Listen to the goods prior to release. Exclusive streams and sneak peeks of new audio and video.
It has always fascinated me whether it is more hipster to like 'Amy Winehouse' or 'Grindhouse'. With the former, you can pass off your listening to mainstream pop music as ironic. With the latter, you can dismiss the titillation and moral depravity pertinent to most grindhouse cinema and endorse it for the 'retro' and 'cult' facets.
I have known Simeon Bartholomew for a couple years now, and throughout that time we (as in I)...
EXCLUSIVE // Listen to the newest tracks from a-tota-so (featuring members of Alright The Captain and Cheap Jazz)
We love collabs. What could be better than your favourite musicians taking their stylistic tendencies from their respective bands and merging them into one all-sick Voltron band?
Hoggs Bison, as you know, have one of the most creative names in the world. But let's put that to the side for now and talk about the Higgs Boson. So just to refresh your memory, a boson is a sub-atomic particle a subatomic particle with zero (or integral) spin...
Spazzy math rock quartet Snort is back with new EP Josh, the follow-up to their 2013 EP Ron. The band has changed quite a lot in the three years since Ron, relocating from Wisconsin to Chicago, changing their line-up, and most importantly further developing their sound.
Did you ever try playing tennis with yourself as a kid, lobbing the ball up super high so that you could run over to the other side of the court and hit the ball back to yourself? Well fuck it, I admit I did. And its no mean feat.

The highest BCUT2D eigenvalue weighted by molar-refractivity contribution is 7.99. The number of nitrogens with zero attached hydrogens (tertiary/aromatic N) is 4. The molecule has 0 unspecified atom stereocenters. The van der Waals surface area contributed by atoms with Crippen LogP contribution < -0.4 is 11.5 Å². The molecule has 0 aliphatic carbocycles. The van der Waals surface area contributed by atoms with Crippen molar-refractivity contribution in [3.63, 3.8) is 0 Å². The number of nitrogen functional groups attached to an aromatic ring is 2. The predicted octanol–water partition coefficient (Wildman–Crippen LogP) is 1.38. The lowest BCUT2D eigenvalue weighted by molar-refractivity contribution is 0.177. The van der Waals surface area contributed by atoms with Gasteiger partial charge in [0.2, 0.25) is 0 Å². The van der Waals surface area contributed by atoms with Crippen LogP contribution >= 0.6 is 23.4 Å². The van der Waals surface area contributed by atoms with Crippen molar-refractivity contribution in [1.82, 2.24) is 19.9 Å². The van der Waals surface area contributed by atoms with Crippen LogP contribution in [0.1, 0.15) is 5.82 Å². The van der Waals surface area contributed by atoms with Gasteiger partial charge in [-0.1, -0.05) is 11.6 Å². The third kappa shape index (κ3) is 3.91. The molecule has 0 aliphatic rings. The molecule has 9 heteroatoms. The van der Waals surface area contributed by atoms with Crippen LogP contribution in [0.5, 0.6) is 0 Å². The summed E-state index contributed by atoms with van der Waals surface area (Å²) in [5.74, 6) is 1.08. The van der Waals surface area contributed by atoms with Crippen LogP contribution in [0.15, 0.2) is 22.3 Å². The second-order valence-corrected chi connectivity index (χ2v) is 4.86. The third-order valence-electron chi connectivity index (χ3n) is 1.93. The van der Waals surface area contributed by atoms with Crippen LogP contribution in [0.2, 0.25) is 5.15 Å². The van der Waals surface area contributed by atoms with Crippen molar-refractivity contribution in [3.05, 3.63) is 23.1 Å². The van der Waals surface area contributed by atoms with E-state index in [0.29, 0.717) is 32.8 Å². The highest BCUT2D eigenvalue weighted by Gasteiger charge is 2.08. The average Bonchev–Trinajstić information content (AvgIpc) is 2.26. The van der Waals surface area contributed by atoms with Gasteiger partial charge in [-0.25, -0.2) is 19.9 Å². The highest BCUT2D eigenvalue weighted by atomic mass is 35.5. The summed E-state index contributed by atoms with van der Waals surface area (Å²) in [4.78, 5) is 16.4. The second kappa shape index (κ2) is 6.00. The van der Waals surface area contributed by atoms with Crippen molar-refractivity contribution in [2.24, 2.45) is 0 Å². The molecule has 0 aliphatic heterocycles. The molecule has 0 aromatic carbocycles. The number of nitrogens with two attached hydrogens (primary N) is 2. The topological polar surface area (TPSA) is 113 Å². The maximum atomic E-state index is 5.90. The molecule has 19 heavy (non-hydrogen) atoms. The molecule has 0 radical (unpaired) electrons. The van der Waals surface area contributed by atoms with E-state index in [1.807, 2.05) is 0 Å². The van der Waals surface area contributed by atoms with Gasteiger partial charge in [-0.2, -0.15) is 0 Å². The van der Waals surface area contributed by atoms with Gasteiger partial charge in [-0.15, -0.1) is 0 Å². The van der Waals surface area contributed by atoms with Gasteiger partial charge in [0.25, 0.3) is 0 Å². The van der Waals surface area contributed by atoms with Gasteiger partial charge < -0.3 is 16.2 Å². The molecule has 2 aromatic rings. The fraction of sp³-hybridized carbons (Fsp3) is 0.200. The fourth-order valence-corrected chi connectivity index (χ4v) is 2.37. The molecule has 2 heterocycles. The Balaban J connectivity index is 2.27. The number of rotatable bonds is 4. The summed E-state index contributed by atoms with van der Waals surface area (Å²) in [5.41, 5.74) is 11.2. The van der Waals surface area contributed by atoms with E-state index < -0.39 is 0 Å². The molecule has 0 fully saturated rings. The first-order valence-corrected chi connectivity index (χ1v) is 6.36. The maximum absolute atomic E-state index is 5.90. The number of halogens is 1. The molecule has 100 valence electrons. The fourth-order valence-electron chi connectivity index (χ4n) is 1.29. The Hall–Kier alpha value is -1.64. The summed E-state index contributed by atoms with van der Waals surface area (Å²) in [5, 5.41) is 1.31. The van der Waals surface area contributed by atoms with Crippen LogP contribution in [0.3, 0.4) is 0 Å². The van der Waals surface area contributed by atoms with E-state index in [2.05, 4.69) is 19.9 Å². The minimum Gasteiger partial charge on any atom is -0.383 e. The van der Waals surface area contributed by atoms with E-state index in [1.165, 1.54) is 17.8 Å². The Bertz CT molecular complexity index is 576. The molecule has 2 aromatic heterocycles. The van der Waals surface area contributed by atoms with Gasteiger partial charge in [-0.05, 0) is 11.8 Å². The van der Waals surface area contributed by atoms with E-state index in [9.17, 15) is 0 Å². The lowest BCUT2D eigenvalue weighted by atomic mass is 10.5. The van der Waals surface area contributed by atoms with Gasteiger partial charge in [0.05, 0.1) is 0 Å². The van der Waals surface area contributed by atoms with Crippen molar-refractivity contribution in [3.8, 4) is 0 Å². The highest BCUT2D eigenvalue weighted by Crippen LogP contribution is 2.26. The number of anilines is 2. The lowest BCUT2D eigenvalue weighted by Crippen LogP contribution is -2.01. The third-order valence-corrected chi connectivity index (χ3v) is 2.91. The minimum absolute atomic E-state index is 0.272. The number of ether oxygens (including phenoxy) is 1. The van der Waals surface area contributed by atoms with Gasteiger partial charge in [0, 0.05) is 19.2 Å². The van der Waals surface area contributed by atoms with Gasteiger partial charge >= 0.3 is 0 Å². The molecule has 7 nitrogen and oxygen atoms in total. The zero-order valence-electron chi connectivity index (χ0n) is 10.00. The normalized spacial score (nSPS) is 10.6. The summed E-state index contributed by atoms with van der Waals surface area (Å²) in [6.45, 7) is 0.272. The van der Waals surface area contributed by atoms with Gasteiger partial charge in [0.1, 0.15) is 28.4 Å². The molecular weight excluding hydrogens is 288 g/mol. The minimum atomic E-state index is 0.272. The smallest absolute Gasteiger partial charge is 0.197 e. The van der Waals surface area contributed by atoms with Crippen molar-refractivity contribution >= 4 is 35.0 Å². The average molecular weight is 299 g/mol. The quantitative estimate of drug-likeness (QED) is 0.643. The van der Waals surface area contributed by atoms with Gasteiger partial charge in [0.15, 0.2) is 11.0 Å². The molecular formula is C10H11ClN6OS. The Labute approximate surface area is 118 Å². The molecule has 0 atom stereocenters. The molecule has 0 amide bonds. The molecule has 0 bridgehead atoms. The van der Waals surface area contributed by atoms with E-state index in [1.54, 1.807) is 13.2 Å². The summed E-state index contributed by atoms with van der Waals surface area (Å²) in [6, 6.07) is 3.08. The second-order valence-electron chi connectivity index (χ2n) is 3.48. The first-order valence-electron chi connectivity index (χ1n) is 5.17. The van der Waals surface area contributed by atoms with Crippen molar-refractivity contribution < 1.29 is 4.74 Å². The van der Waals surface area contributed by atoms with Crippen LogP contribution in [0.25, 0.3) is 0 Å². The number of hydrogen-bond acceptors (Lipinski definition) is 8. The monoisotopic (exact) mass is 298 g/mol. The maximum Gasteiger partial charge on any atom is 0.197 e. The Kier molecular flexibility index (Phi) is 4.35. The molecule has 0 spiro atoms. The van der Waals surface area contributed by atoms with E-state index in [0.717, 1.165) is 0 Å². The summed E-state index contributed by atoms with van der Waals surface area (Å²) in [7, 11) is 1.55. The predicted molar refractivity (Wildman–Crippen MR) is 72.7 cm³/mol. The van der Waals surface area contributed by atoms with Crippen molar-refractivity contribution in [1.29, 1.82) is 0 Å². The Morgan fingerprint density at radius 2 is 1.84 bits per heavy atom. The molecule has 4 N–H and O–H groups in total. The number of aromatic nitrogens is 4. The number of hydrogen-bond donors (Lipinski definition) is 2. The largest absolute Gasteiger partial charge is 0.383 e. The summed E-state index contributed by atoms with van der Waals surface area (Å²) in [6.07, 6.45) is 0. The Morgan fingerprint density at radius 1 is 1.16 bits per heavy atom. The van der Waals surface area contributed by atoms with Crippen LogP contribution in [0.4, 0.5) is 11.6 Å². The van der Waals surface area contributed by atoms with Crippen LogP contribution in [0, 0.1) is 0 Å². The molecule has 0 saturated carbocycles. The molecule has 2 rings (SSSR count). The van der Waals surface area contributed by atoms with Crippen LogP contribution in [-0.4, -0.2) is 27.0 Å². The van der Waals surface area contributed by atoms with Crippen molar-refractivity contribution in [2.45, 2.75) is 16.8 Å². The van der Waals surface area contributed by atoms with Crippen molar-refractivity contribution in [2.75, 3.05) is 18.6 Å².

When it comes to shooting a song promo, you could go all out and create a cinematic work that challenges the form of the ‘music video’ a la MJ’s ‘Thriller’, you could invent a dance craze like Queen B, or you could cause a ton of controversy like The Prodigy. Alternatively, like Boston’s Quarrels, you could just hole up in a dark bunker with plenty of mood lighting and play the damn song.
he great challenge for any instrumental band is to communicate the themes of their work to listeners with a paucity of words, usually confined to song titles, album names, or intermittent vocals. When it comes to math rock, the clean toned and frenetically tapped guitar often reigns supreme in many fan circles. But it begs the question: what is the breadth of its musical language; how much can it really communicate before it alls sound the same? Math rock is predominantly a guitar-lead genre, but what will happen when the products of its tools become saturated and all too familiar?